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Columbus police illegally withheld public records, Ohio Supreme Court rules
By Randy Ludlow The Columbus Dispatch • Wednesday December 28, 2016 11:21 AM
Columbus police have illegally withheld some public records by refusing to release files on closed criminal cases, the Ohio Supreme Court ruled this morning.
The ruling overturns the police division’s practice since 2010 to refuse to release records in homicide and other high-profile cases to private investigators, reporters at The Dispatch and others.
The justices found that the city improperly relied on prior court rulings, with city officials arguing records could not be released as long as defendants still had potential appeals, which generally can be filed at any time. Such a practice, critics said, meant records were secret until defendants died or were freed from prison.
A lawyer for an Ohio Innocence Project attorney who filed the lawsuit against the city had argued that Columbus’ stance could keep the innocent in prison and true killers walking the streets since police case files could not be examined by third parties.
The justices split 4-1 on the ruling, with two concurring in part and dissenting in part. Most police investigatory records become public once a suspect’s trial concludes, the court said. Exceptions for records protecting confidential informants and specific law-enforcement investigative techniques remain in place.
“How long must a convicted defendant or a member of the public wait?” senior Justice Paul E. Pfefier wrote in the majority opinion. “We also should be concerned about the interests of justice."
“A defendant or member of the public can access potentially exonerating material concerning a defendant only after the defendant is dead. How did we get to this point?” he wrote.
The city had a clear legal obligation to provide records and, by ignoring the request, must pay attorney fees, court costs and $1,000 in damages, the court ruled.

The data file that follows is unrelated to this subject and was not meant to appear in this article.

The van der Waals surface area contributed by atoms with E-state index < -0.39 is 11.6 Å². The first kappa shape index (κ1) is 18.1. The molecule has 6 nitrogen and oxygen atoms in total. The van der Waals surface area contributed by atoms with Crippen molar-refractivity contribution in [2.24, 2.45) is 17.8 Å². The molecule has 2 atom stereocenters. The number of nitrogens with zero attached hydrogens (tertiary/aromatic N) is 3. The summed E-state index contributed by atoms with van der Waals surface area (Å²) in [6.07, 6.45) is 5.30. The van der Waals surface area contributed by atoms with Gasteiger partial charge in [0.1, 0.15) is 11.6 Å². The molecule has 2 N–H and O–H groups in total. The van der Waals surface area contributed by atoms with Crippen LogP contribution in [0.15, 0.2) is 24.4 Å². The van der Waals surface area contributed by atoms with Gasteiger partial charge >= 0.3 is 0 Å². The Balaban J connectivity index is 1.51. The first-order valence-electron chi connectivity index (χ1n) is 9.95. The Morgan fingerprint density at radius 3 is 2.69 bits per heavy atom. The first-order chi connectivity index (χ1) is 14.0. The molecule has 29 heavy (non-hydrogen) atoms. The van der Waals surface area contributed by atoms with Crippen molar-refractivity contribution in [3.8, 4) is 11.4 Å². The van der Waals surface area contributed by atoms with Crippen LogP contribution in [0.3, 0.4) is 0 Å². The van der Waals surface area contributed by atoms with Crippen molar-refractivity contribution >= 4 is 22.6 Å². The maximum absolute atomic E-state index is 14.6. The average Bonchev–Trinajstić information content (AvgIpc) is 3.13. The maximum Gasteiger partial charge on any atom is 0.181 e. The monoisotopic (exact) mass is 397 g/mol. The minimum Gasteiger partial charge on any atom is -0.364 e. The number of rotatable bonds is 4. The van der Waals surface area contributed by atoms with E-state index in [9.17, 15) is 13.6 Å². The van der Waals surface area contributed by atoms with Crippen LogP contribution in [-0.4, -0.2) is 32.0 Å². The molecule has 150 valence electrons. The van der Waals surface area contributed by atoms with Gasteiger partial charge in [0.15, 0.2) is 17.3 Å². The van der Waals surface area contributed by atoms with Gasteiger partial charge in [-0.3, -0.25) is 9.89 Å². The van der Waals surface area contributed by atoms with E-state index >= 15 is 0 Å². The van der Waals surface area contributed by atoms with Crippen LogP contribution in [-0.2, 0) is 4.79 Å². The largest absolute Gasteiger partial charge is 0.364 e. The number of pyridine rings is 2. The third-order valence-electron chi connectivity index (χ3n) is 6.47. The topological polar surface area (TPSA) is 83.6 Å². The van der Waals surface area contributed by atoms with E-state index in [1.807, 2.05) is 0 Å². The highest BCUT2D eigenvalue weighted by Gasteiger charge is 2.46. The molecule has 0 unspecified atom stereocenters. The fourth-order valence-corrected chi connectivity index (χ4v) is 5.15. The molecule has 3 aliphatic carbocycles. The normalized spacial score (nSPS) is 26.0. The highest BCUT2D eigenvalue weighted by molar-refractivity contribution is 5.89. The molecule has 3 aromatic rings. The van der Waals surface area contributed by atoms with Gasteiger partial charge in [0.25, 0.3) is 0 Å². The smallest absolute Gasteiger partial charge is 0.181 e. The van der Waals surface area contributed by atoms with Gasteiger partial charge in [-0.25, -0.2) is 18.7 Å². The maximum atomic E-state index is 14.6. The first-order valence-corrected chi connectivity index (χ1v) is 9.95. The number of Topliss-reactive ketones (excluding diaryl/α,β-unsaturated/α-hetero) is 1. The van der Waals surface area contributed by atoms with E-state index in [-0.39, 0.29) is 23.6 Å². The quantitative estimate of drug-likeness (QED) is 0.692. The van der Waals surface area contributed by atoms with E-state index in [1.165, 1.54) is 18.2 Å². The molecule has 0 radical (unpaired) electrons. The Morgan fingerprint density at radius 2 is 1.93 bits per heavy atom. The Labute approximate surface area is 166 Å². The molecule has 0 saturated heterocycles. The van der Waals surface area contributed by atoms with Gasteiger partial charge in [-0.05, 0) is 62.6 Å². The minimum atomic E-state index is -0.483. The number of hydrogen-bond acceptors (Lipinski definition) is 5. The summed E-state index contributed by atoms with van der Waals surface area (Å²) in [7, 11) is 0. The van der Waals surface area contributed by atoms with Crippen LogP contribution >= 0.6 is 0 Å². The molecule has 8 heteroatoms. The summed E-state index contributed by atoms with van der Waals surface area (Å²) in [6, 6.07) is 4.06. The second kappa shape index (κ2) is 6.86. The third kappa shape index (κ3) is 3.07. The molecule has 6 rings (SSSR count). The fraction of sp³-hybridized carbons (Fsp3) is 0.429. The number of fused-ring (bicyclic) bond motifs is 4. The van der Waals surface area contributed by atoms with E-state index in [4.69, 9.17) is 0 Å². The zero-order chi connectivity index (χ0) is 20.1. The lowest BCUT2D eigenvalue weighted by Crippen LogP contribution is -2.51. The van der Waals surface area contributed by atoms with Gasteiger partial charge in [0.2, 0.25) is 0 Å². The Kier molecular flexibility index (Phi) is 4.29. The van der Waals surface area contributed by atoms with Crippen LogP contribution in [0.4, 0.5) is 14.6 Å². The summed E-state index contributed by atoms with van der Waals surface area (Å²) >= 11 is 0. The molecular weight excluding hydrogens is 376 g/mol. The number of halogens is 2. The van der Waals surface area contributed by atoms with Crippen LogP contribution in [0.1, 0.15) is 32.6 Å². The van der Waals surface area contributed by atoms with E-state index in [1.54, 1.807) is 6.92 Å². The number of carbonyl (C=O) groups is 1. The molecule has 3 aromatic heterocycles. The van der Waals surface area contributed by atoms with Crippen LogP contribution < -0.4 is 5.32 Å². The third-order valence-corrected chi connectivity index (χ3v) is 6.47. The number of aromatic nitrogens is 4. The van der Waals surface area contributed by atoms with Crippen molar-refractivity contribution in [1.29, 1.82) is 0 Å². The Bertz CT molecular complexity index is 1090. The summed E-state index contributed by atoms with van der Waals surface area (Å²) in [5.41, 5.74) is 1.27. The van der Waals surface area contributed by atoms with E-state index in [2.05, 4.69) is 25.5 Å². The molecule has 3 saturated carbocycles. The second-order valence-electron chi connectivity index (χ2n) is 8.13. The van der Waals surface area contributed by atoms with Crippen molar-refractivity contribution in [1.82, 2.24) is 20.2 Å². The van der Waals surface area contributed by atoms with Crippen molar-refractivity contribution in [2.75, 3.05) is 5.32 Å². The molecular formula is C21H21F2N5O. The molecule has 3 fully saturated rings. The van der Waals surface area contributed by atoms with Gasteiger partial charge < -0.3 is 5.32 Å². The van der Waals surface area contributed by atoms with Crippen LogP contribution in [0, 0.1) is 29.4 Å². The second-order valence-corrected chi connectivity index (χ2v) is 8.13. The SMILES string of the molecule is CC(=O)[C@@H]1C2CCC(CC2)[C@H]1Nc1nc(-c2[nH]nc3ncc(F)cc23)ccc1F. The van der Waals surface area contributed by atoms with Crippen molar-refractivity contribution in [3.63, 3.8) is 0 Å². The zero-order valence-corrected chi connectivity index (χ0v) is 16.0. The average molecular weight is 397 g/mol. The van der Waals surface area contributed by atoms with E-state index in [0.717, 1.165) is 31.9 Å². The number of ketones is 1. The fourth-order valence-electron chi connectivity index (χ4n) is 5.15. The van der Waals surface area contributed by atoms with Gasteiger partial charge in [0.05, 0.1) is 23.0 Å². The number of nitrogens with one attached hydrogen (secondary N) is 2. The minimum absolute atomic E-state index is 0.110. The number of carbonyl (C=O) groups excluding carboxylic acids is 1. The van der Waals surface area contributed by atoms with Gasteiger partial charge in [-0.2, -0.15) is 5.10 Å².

Columbus lawyer Fred Gittes had argued that the past court decisions that Columbus police relied on to deny records were legally inoperative because a 2010 change in criminal discovery rules gave defendants expanded access to records held by police and prosecutors. They were concerned public records laws were being improperly used to obtain police records for convicted defendants.
"The court’s decision will help prevent innocent people from spending years in jail and get the actual criminals off the street and into prison where they belong," Gittes said. " The court made Ohio’s justice system better today. Ohioans owe a debt to the Ohio Innocence Project ..."
Gittes represented Donald Caster, an Ohio Innocence Project lawyer who said that police illegally refused to release records in the case of Adam Saleh, who was convicted of the 2005 murder of Julie Popovich, 20, of Reynoldsburg.
The Innocence Project does not represent Saleh, who is 29 and serving 38 years in prison, but wanted to review his police case file to assess his claim that he was wrongly convicted in 2007 on the basis of false testimony by jailhouse informants who said he indicated that he had killed Popovich.
Four inmates testified that Saleh said he strangled Popovich while trying to rape her. The body of the waitress and part-time model was found near Hoover Reservoir three weeks after she left a Short North bar with Saleh.